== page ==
Algorithmic Aspects of Packing Problems
In this thesis, we study different kinds of packing problems. A packing is an arrangement of geometric objects in Euclidean space of any fixed dimension such that the interiors of the packed objects are pairwise disjoint. The aim is to optimize some goal function such as the area of the smallest convex container enclosing the objects or the number of objects that can be packed into a given container. Here, we study problems only in two or three dimensions.
The thesis is divided into two parts. In the first part, we study packing equal objects. In most cases, we are given a container and want to compute the maximum number of copies of an object that can be packed into it. We obtain the following results:
The container is a fat parallelogram or triangle: Given a container parallelogram by a base edge and an additional point, there is a polynomial-time approximation scheme (PTAS) to compute the maximum number of copies of an object that can be packed into the container under translation or rigid motions if the following conditions hold:
- The inner angles of the container are bounded from below by a constant, i.e., the container is fat.
- Either the object to be packed is part of the problem description and not part of the algorithm input or the area of the object to be packed is bounded from below by a constant times its squared diameter.
The same holds for a triangular container given by its side lengths.
The container is an arbitrary triangle: If the container is an arbitrary non-fat triangle given by its side lengths, there can be a constant factor approximation for the maximum number of unit disks that can be packed into it obtained in polynomial time.
The objects to be packed are unit disks or unit spheres: Given a convex container, such that its area is bounded from below by a constant times its squared diameter, there is a PTAS for computing the maximum number of unit disks that can be packed into it. The same holds for any polygonal container, if its description is not part of the input but part of the problem description and the input is just a scaling factor for it. We also obtain a PTAS for a similar problem in three dimensions: Given a sphere by its radius, what is the maximum number of unit spheres that can be packed into it? For this result, we revisit parts of the proof of Hales to obtain the following result: There exists a constant c such that for every packing of infinitely many unit spheres into three dimensional space, the density inside a sphere of radius r is bounded from above by π*√(18)+c/r. It is crucial, that c is, in contrast to the proof of Hales et al., independent of the packing.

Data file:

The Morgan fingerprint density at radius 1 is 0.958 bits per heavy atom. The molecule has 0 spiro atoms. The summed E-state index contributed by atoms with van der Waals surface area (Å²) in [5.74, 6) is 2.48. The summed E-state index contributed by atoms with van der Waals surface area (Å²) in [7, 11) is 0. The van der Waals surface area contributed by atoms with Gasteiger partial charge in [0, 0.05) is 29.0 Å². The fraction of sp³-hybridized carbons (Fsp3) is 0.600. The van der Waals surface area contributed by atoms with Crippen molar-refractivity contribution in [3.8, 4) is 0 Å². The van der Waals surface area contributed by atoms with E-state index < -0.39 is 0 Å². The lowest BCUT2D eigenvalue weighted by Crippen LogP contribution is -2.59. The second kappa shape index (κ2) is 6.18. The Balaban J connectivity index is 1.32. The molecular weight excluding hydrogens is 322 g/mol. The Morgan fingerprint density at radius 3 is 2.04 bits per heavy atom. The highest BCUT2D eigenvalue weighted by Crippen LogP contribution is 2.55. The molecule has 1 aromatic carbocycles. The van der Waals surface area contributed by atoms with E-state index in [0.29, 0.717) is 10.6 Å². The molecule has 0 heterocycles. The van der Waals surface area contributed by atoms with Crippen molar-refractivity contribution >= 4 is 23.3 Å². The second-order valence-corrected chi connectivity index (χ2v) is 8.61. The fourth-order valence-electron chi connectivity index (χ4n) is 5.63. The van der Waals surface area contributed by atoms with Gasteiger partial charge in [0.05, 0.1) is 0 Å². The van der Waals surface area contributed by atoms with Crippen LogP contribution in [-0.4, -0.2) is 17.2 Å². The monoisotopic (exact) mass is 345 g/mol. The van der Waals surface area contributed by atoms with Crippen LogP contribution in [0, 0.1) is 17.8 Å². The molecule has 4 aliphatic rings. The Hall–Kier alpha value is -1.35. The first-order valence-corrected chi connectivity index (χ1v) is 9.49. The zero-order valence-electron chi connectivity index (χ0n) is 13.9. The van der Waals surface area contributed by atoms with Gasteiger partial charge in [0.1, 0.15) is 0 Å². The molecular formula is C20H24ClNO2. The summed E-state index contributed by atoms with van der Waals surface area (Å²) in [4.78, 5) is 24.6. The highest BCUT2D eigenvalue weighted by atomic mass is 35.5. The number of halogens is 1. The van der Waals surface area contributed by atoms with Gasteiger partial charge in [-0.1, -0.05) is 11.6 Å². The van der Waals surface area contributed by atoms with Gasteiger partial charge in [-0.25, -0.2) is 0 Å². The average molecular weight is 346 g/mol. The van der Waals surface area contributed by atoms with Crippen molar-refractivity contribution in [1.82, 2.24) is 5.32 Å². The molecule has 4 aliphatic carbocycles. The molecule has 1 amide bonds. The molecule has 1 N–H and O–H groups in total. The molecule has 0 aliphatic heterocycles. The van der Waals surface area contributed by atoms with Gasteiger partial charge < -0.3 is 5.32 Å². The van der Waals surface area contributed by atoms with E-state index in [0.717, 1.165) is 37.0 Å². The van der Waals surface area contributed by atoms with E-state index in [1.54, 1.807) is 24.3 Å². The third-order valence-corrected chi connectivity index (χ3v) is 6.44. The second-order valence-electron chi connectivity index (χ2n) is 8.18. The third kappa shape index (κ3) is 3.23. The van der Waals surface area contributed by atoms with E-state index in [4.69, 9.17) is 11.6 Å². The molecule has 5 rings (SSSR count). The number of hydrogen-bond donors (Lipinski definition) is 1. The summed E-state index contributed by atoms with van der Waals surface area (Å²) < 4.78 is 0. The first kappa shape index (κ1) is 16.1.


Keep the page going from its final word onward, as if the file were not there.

Most variants of the problems just mentioned have in common that their input is very concise, i.e., it consists only of a constant number of numbers. Therefore, it seems hard to prove any kind of hardness or give algorithms and indeed, neither one of the problems just mentioned is known to be NP-hard nor to be in NP. To our knowledge, these are the first results of the approximability for this kind of problems with mentioned concise input and therefore, the first about the complexity of this kind of problems.
The next result differs from the previously studied problems in the sense that the input is larger. It is the last result in the first part of the thesis.
Packing unit disks in 3D under translation: In three dimensions, there is to our knowledge no approximation algorithm known for packing objects different from axis-parallel boxes under translation whereas in two dimensions, there is a constant factor approximation for packing convex polygons under translations minimizing the area of the smallest axis-parallel rectangular or convex container. We make a step towards packing more general objects in three dimensions by giving a constant factor approximation for packing unit disks under translation into an axis-parallel box with minimum volume. Furthermore, we show that there can not be a convex container of bounded volume such that all possible unit disks can be packed into it. This is in contrast to the equivalent two dimensional problem where all possible segments with length one can be packed for example into half a circle of radius two.
The second part of the thesis studies the complexity of two basic two-dimensional packing problems. Minimum area container packing: It is known that there can not be a PTAS for Strippacking unless P=NP but there exists a constant factor approximation algorithm. For packing convex polygons under translation into minimum area convex or axis-parallel rectangular containers, there is a constant factor approximation. Unlike for Strippacking, it is not known whether a PTAS can exist or not. We narrow this gap by showing that there can not exist a FPTAS unless P=NP. The same holds when we allow rotations by 90° additionally to translations.
Line segment packing: Kim and Miltzow showed that maximizing the number of line segments from a given set of line segments that can be packed into a simple polygon is NP-hard. We strengthen this result by showing that packing the maximum number of line segments into a square is NP-hard, albeit we allow parallel line segments, which is not necessary for Kim and Miltzow's result.